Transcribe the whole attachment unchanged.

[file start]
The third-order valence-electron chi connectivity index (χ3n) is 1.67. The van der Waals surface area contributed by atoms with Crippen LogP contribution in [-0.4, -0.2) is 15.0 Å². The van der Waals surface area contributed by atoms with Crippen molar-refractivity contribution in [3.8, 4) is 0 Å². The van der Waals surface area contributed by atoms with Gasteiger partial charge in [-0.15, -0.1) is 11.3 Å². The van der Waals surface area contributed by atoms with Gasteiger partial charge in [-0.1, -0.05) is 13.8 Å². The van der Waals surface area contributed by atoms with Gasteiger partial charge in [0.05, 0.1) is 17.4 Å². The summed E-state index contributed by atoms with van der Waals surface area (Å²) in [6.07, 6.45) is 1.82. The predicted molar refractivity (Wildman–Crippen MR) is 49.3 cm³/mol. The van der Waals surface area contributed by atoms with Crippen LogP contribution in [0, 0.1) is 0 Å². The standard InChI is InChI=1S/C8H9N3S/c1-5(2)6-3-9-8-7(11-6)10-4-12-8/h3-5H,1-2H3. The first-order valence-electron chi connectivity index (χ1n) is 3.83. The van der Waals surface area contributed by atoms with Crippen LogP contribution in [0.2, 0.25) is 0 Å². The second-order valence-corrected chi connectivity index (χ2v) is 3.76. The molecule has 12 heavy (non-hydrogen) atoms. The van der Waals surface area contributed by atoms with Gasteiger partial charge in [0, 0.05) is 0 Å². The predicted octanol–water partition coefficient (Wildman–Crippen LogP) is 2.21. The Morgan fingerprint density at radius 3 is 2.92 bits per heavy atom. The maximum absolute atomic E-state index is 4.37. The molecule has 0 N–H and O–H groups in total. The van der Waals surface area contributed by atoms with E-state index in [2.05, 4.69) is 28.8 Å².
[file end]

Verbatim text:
The third-order valence-electron chi connectivity index (χ3n) is 1.67. The van der Waals surface area contributed by atoms with Crippen LogP contribution in [-0.4, -0.2) is 15.0 Å². The van der Waals surface area contributed by atoms with Crippen molar-refractivity contribution in [3.8, 4) is 0 Å². The van der Waals surface area contributed by atoms with Gasteiger partial charge in [-0.15, -0.1) is 11.3 Å². The van der Waals surface area contributed by atoms with Gasteiger partial charge in [-0.1, -0.05) is 13.8 Å². The van der Waals surface area contributed by atoms with Gasteiger partial charge in [0.05, 0.1) is 17.4 Å². The summed E-state index contributed by atoms with van der Waals surface area (Å²) in [6.07, 6.45) is 1.82. The predicted molar refractivity (Wildman–Crippen MR) is 49.3 cm³/mol. The van der Waals surface area contributed by atoms with Crippen LogP contribution in [0, 0.1) is 0 Å². The standard InChI is InChI=1S/C8H9N3S/c1-5(2)6-3-9-8-7(11-6)10-4-12-8/h3-5H,1-2H3. The first-order valence-electron chi connectivity index (χ1n) is 3.83. The van der Waals surface area contributed by atoms with Crippen LogP contribution in [0.2, 0.25) is 0 Å². The second-order valence-corrected chi connectivity index (χ2v) is 3.76. The molecule has 12 heavy (non-hydrogen) atoms. The van der Waals surface area contributed by atoms with Gasteiger partial charge in [0, 0.05) is 0 Å². The predicted octanol–water partition coefficient (Wildman–Crippen LogP) is 2.21. The Morgan fingerprint density at radius 3 is 2.92 bits per heavy atom. The maximum absolute atomic E-state index is 4.37. The molecule has 0 N–H and O–H groups in total. The van der Waals surface area contributed by atoms with E-state index in [2.05, 4.69) is 28.8 Å².